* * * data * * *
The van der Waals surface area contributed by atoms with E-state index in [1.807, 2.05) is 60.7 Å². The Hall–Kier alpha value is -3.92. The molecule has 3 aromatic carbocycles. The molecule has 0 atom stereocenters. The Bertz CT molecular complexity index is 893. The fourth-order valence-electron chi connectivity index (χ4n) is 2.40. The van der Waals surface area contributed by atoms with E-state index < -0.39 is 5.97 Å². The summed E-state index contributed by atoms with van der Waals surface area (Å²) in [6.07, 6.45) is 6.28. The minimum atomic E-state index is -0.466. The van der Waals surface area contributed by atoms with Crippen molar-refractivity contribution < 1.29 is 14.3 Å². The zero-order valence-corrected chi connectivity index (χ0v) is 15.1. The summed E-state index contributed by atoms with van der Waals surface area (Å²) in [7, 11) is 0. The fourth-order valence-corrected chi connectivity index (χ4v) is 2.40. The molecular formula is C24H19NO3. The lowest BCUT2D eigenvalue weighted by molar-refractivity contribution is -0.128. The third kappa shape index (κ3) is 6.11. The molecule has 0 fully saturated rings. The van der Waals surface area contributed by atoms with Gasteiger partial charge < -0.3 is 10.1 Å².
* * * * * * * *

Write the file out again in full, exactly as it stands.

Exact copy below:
The van der Waals surface area contributed by atoms with E-state index in [1.807, 2.05) is 60.7 Å². The Hall–Kier alpha value is -3.92. The molecule has 3 aromatic carbocycles. The molecule has 0 atom stereocenters. The Bertz CT molecular complexity index is 893. The fourth-order valence-electron chi connectivity index (χ4n) is 2.40. The van der Waals surface area contributed by atoms with E-state index < -0.39 is 5.97 Å². The summed E-state index contributed by atoms with van der Waals surface area (Å²) in [6.07, 6.45) is 6.28. The minimum atomic E-state index is -0.466. The van der Waals surface area contributed by atoms with Crippen molar-refractivity contribution < 1.29 is 14.3 Å². The zero-order valence-corrected chi connectivity index (χ0v) is 15.1. The summed E-state index contributed by atoms with van der Waals surface area (Å²) in [7, 11) is 0. The fourth-order valence-corrected chi connectivity index (χ4v) is 2.40. The molecular formula is C24H19NO3. The lowest BCUT2D eigenvalue weighted by molar-refractivity contribution is -0.128. The third kappa shape index (κ3) is 6.11. The molecule has 0 fully saturated rings. The van der Waals surface area contributed by atoms with Gasteiger partial charge < -0.3 is 10.1 Å².